Gifted Adults, Does This Sound Like You?

When gifted adults look back on their childhoods they tend to notice many glaring similarities among one another. Do any of these thing sound like you?

Deborah Ruf in her article Social and Emotional Issues:  What Gifted Adults Say About Their Childhoods, shares her experience and research with gifted adults. She begins like this:

“I recently attended a school conference that included the school psychologist, principal, classroom teacher, district gifted and talented coordinator, parents of the gifted child, and other interested parties. Five minutes into the discussion I wanted to shout, “I already have a tape recorded copy of this meeting!” Predictable camps of the debate espoused the same arguments, platitudes and attitudes that usually emerge in these discussions. Although the research is done and the information is available, few people in the trenches even know what giftedness is, let alone what to do about it.

Because I believe that giftedness is an inborn trait, I also believe the qualities of giftedness are present throughout people’s lives, even if they are underachievers or hide their abilities. It follows, therefore, that I believe former gifted children become gifted adults. Adults have experience and hindsight. I asked gifted adults what they thought of their childhood experiences at home and in school.

Case Study Feedback from Highly Gifted Adults

I gathered detailed case study information from 41 adults who scored in the 99th percentile and were between the ages of 40 and 60 in the early 1990s (Ruf, 1998). The following excerpts illustrate some of the feelings and conclusions that subjects had depending on their exposure to ability grouped classes, explanations about intelligence, and emotional support from family, schools and friends.

Knowing I’m Gifted

Although gifted people usually know they are smart they often do not know the many ways their intelligence affects them emotionally and socially. Just a few excerpts from subjects reveal how easily gifted people are both confused and hurt by lack of enlightenment about their giftedness. A woman who became an attorney wrote,”…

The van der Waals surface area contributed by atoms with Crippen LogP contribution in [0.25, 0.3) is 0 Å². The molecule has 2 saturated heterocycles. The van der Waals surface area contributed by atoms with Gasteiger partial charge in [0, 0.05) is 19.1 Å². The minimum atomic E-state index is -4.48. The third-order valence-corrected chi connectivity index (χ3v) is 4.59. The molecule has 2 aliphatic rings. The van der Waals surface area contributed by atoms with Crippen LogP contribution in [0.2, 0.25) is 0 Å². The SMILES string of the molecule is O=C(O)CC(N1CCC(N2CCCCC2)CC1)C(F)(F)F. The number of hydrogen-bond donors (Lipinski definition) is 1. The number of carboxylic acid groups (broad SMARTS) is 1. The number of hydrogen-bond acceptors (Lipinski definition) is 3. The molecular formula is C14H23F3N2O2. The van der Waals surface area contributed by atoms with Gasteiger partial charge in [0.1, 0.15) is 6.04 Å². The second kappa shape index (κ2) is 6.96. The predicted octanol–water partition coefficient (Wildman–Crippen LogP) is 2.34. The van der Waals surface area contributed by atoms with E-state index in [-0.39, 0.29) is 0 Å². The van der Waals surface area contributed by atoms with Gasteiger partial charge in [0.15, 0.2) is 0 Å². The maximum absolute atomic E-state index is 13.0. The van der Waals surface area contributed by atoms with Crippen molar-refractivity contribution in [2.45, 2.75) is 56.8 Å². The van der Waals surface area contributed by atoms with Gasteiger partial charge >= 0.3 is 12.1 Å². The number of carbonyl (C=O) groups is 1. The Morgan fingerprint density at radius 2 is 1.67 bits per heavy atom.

Please read the full article at Educational Options.



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  • Matt

    For myself it’s never been a issue of identity, only of “”pardon but .. now what? Broad is the way to … .. ” All that is seemingly available to our community remains articles, comments, all our power tools lack key components !!

  • Miriam Pia

    I feel that I have benefitted from researching more about this, including Linda Silverman’s work and seeing more about schools and special education for teaching gifted kids etc.. I feel grateful to have been identified in 3rd grade and that some of what made me weird was nothing bad but I was just ‘abnormally highly intelligent’ compared to the other children. We had noticed that I was a little weird, even peers who really liked me admitted to finding me strange. I had no idea that my strong emotional reactions might have any connection to that until in my 40s when I read about it from Linda Silverman at her website. I always like to have at least some of my closest friends also be like that but when at least some are, I don’t need all my friends to be that way. …I find that as an adult in the work world etc.. I am honestly not always sure how and when it is noticeable to others or when to mention it or not. I have only had some “smart people only” jobs.